Thursday, June 2, 2016

The Catholic Church: Morally Bankrupt Fighting Fiscal Bankruptcy

The Catholic Conference for the State of New York  headed by Timothy Cardinal Dolan, has hired the powerful lobbying firm, Greenberg Taurig, to help them fight the passage of proposed legislation that would eliminate the statute of limitations for victims of child sexual abuse.

The Catholic Church is paying Greenberg Tuareg's agent, Michael Murphy, $6,000 per month to help them defeat passage of the bill in the New York State Legislature. The church fears that litigating child sexual abuse victims of their priests, who are now adults, will bankrupt the church. Oh dear!

The spokesperson for the Conference, Dennis Poust, has refused to comment on the organization’s lobbying efforts or the reasoning behind them. He has, however, said that the church’s advocacy activities are in compliance with the law.

(This is the same church that placed me in an orphanage for infants wherein babies orphaned by war were deemed “innocent” orphans and were treated better than children “born of sin” (bastards) like me.)

This morning, I Googled “tenets of Christianity.” I wanted to see what the core values of the Christian churches are. I also was interested in the order in which they might be listed. I expected to see words such as “acceptance,” “inclusion,” and “forgiveness,” but no; what I saw were tenets exclusively concerned with the Jesus myth.

For Christians, their number first and foremost tenet is that the route to all the benefits of their faith is through an acceptance of and belief in Jesus. I can’t possibly do that. I think of all the cult founders — Jesus, Allah, Mohammed, etc. — as messengers. Their message is to understand and worship God. If you can’t shoot the messenger, why would you worship one? A messenger is just a messenger.

I’ve always been interested in and confounded by religion. Anthropologists have yet to find a single society without gods, yet none of my close friends ever speak of god, religion or going to church. The best outcome of all my reading and thinking was discovering Sri Aurobindo (1872 – 1950).  

I greatly admire the man and his philosophy. My simplistic understanding of his teaching is this: By doing good you achieve (or become) the divine. So what is “good?” And what is it to be divine?

Being good, to me, means adhering to fairly basic universal moral tenets. Being divine, again in my estimation, means living in every action and interaction by those moral tenets. Were one to do that, I think you would justifiably feel unfathomable pride in yourself and that is how you would experience divinity.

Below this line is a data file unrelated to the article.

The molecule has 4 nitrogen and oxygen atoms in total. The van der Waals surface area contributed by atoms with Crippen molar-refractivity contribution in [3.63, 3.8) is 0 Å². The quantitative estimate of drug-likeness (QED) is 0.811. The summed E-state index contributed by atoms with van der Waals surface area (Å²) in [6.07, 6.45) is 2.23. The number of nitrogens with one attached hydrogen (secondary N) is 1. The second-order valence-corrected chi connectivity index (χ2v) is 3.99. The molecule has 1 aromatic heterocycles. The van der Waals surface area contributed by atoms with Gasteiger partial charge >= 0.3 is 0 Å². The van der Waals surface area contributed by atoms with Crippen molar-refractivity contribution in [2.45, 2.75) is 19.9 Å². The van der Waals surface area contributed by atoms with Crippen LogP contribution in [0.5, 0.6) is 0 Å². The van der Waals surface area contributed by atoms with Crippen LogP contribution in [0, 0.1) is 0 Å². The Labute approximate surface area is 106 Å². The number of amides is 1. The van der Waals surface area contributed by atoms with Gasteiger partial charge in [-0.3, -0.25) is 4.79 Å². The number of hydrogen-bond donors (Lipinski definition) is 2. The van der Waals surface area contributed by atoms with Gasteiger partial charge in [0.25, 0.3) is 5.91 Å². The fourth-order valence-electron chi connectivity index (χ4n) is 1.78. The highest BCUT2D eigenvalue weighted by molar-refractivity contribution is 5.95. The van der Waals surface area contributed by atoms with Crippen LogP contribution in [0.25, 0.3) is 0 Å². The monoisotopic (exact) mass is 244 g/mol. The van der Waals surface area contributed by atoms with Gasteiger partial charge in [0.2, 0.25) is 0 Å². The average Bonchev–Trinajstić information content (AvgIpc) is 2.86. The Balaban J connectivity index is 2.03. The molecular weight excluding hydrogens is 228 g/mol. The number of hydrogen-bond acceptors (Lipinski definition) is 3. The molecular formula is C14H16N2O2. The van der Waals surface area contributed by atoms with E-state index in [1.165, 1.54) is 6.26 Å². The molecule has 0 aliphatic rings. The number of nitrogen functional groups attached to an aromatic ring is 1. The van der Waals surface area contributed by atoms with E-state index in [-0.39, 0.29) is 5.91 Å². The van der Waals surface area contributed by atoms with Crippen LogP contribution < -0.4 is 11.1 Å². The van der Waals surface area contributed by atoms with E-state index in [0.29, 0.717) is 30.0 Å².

And if such a person were actually able to exist, to be exclusively good in every word and deed, everyone around that “divine” person would notice his or her good behaviour thereby extending the state of divinity from the individual to the community.

Sri Aurobindo founded an ashram for his adherents and in doing so created the closest thing I have ever seen to a divine community. But his spirit has been even more spectacularly implanted in Auroville where his philosophy has been very successfully secularized. 

Central to Auroville is the church Sri Aurobindo built. The walls are white marble and there are no lights. It is lit with sunlight that comes in through a giant crystal lens in the roof. There is no altar, nor are there any statues or paintings. 

When you enter, you take a prayer rug as is done in a mosque. It defines the space you can use in the temple to pray and as a citizen of Auroville, you are expected to go to temple every single day. You pray silently in the method of your choice, to the God of your choice; there is no preacher, prayer book, choir nor service.  All you do therein is entirely private and personal.

Sri Aurobindo was a messenger who emphatically said, “Do not worship me! To do so is to misunderstand my purpose. I am a messenger, here to guide you to a relationship with God."

If you go to Pondicherry today, you can easily visit both his ashram and Auroville. I have been to both, twice. Auroville is still a healthy functioning small town. But Sri Aurobindo would die were he to return to the ashram today. His followers create portraits of him in petals every day in worship. He would cringe seeing them celebrating the messenger.

Religions don’t work. They replace a focus on the moral values that gods represent with a focus on the messenger. And when they do that, over time they become so corrupt that they fight legislation that reflects the core moral values they should be defending.

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